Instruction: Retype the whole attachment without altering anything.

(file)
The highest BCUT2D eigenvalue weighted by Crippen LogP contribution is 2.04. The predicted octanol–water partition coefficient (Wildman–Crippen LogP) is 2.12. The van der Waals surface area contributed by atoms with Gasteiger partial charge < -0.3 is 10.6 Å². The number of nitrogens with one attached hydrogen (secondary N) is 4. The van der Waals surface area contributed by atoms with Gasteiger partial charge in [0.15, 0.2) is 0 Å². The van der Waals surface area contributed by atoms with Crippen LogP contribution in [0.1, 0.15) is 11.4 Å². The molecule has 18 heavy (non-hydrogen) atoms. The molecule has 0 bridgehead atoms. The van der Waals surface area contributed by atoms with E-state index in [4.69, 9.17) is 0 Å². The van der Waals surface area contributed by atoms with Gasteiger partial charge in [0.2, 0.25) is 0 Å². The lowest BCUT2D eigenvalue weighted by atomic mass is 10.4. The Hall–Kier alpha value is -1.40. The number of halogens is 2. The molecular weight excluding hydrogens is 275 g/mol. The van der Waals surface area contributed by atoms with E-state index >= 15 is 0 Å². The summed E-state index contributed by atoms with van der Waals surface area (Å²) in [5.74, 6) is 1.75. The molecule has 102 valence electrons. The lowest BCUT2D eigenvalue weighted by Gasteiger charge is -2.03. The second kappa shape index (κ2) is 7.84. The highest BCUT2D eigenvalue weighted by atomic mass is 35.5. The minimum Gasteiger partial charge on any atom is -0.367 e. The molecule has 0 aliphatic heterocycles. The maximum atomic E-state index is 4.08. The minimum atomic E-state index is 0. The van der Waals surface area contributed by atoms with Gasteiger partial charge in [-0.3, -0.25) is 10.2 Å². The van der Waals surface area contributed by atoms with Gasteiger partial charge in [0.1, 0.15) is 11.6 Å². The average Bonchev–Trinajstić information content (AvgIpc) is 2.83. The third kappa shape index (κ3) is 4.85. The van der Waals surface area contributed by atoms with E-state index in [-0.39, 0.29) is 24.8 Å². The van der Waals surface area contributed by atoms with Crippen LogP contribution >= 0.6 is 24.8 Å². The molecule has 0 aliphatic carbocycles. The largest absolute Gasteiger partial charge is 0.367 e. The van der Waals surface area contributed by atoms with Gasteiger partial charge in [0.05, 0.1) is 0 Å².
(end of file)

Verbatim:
The highest BCUT2D eigenvalue weighted by Crippen LogP contribution is 2.04. The predicted octanol–water partition coefficient (Wildman–Crippen LogP) is 2.12. The van der Waals surface area contributed by atoms with Gasteiger partial charge < -0.3 is 10.6 Å². The number of nitrogens with one attached hydrogen (secondary N) is 4. The van der Waals surface area contributed by atoms with Gasteiger partial charge in [0.15, 0.2) is 0 Å². The van der Waals surface area contributed by atoms with Crippen LogP contribution in [0.1, 0.15) is 11.4 Å². The molecule has 18 heavy (non-hydrogen) atoms. The molecule has 0 bridgehead atoms. The van der Waals surface area contributed by atoms with E-state index in [4.69, 9.17) is 0 Å². The van der Waals surface area contributed by atoms with Gasteiger partial charge in [0.2, 0.25) is 0 Å². The lowest BCUT2D eigenvalue weighted by atomic mass is 10.4. The Hall–Kier alpha value is -1.40. The number of halogens is 2. The molecular weight excluding hydrogens is 275 g/mol. The van der Waals surface area contributed by atoms with E-state index >= 15 is 0 Å². The summed E-state index contributed by atoms with van der Waals surface area (Å²) in [5.74, 6) is 1.75. The molecule has 102 valence electrons. The lowest BCUT2D eigenvalue weighted by Gasteiger charge is -2.03. The second kappa shape index (κ2) is 7.84. The highest BCUT2D eigenvalue weighted by atomic mass is 35.5. The minimum Gasteiger partial charge on any atom is -0.367 e. The molecule has 0 aliphatic heterocycles. The maximum atomic E-state index is 4.08. The minimum atomic E-state index is 0. The van der Waals surface area contributed by atoms with Gasteiger partial charge in [-0.3, -0.25) is 10.2 Å². The van der Waals surface area contributed by atoms with Gasteiger partial charge in [0.1, 0.15) is 11.6 Å². The average Bonchev–Trinajstić information content (AvgIpc) is 2.83. The third kappa shape index (κ3) is 4.85. The van der Waals surface area contributed by atoms with E-state index in [-0.39, 0.29) is 24.8 Å². The van der Waals surface area contributed by atoms with Crippen LogP contribution >= 0.6 is 24.8 Å². The molecule has 0 aliphatic carbocycles. The largest absolute Gasteiger partial charge is 0.367 e. The van der Waals surface area contributed by atoms with Gasteiger partial charge in [0.05, 0.1) is 0 Å².